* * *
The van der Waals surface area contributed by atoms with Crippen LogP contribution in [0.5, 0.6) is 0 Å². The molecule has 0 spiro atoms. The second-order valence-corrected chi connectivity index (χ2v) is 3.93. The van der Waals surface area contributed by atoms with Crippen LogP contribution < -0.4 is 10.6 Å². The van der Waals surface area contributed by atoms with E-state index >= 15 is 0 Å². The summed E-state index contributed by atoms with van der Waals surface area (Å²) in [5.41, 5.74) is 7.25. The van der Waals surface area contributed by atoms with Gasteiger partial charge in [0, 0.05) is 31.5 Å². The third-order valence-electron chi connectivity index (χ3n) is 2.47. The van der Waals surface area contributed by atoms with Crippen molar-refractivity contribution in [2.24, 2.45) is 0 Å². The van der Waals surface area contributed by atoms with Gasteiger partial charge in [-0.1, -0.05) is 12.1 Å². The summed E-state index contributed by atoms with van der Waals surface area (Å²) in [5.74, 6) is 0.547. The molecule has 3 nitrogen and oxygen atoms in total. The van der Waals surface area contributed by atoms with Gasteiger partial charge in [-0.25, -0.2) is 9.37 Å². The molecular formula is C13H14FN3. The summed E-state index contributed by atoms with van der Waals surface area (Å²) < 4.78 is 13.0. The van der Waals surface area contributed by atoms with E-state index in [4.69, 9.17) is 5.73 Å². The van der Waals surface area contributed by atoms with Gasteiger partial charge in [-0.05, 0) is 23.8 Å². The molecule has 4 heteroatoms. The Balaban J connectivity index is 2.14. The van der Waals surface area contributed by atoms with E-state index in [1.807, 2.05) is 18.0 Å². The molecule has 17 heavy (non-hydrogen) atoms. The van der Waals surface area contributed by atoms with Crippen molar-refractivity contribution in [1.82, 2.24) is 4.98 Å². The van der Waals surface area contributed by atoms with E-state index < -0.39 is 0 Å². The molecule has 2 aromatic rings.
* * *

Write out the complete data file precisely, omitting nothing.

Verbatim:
The van der Waals surface area contributed by atoms with Crippen LogP contribution in [0.5, 0.6) is 0 Å². The molecule has 0 spiro atoms. The second-order valence-corrected chi connectivity index (χ2v) is 3.93. The van der Waals surface area contributed by atoms with Crippen LogP contribution < -0.4 is 10.6 Å². The van der Waals surface area contributed by atoms with E-state index >= 15 is 0 Å². The summed E-state index contributed by atoms with van der Waals surface area (Å²) in [5.41, 5.74) is 7.25. The van der Waals surface area contributed by atoms with Gasteiger partial charge in [0, 0.05) is 31.5 Å². The third-order valence-electron chi connectivity index (χ3n) is 2.47. The van der Waals surface area contributed by atoms with Crippen molar-refractivity contribution in [2.24, 2.45) is 0 Å². The van der Waals surface area contributed by atoms with Gasteiger partial charge in [-0.1, -0.05) is 12.1 Å². The summed E-state index contributed by atoms with van der Waals surface area (Å²) in [5.74, 6) is 0.547. The molecule has 3 nitrogen and oxygen atoms in total. The van der Waals surface area contributed by atoms with Gasteiger partial charge in [-0.25, -0.2) is 9.37 Å². The molecular formula is C13H14FN3. The summed E-state index contributed by atoms with van der Waals surface area (Å²) < 4.78 is 13.0. The van der Waals surface area contributed by atoms with E-state index in [4.69, 9.17) is 5.73 Å². The van der Waals surface area contributed by atoms with Gasteiger partial charge in [-0.05, 0) is 23.8 Å². The molecule has 4 heteroatoms. The Balaban J connectivity index is 2.14. The van der Waals surface area contributed by atoms with E-state index in [1.807, 2.05) is 18.0 Å². The molecule has 17 heavy (non-hydrogen) atoms. The van der Waals surface area contributed by atoms with Crippen molar-refractivity contribution in [1.82, 2.24) is 4.98 Å². The van der Waals surface area contributed by atoms with E-state index < -0.39 is 0 Å². The molecule has 2 aromatic rings.